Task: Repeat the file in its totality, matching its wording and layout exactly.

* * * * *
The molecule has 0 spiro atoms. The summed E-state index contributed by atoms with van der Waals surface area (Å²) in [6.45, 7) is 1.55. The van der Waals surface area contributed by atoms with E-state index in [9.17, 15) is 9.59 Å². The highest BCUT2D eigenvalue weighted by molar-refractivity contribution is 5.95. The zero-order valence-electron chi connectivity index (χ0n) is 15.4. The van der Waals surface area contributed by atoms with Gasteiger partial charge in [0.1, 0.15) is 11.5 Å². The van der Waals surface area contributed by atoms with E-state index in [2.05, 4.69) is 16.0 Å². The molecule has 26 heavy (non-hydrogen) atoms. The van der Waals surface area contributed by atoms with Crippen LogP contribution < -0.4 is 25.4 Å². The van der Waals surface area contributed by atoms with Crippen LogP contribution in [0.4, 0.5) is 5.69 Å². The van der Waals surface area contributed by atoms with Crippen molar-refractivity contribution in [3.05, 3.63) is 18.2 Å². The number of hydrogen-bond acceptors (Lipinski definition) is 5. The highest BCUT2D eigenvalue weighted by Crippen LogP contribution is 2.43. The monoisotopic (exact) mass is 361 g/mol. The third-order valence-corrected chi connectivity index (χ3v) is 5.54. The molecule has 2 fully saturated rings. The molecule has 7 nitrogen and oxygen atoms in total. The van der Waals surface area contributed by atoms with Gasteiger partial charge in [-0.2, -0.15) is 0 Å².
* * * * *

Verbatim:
The molecule has 0 spiro atoms. The summed E-state index contributed by atoms with van der Waals surface area (Å²) in [6.45, 7) is 1.55. The van der Waals surface area contributed by atoms with E-state index in [9.17, 15) is 9.59 Å². The highest BCUT2D eigenvalue weighted by molar-refractivity contribution is 5.95. The zero-order valence-electron chi connectivity index (χ0n) is 15.4. The van der Waals surface area contributed by atoms with Gasteiger partial charge in [0.1, 0.15) is 11.5 Å². The van der Waals surface area contributed by atoms with E-state index in [2.05, 4.69) is 16.0 Å². The molecule has 26 heavy (non-hydrogen) atoms. The van der Waals surface area contributed by atoms with Crippen LogP contribution < -0.4 is 25.4 Å². The van der Waals surface area contributed by atoms with Crippen LogP contribution in [0.4, 0.5) is 5.69 Å². The van der Waals surface area contributed by atoms with Crippen molar-refractivity contribution in [3.05, 3.63) is 18.2 Å². The number of hydrogen-bond acceptors (Lipinski definition) is 5. The highest BCUT2D eigenvalue weighted by Crippen LogP contribution is 2.43. The monoisotopic (exact) mass is 361 g/mol. The third-order valence-corrected chi connectivity index (χ3v) is 5.54. The molecule has 2 fully saturated rings. The molecule has 7 nitrogen and oxygen atoms in total. The van der Waals surface area contributed by atoms with Gasteiger partial charge in [-0.2, -0.15) is 0 Å².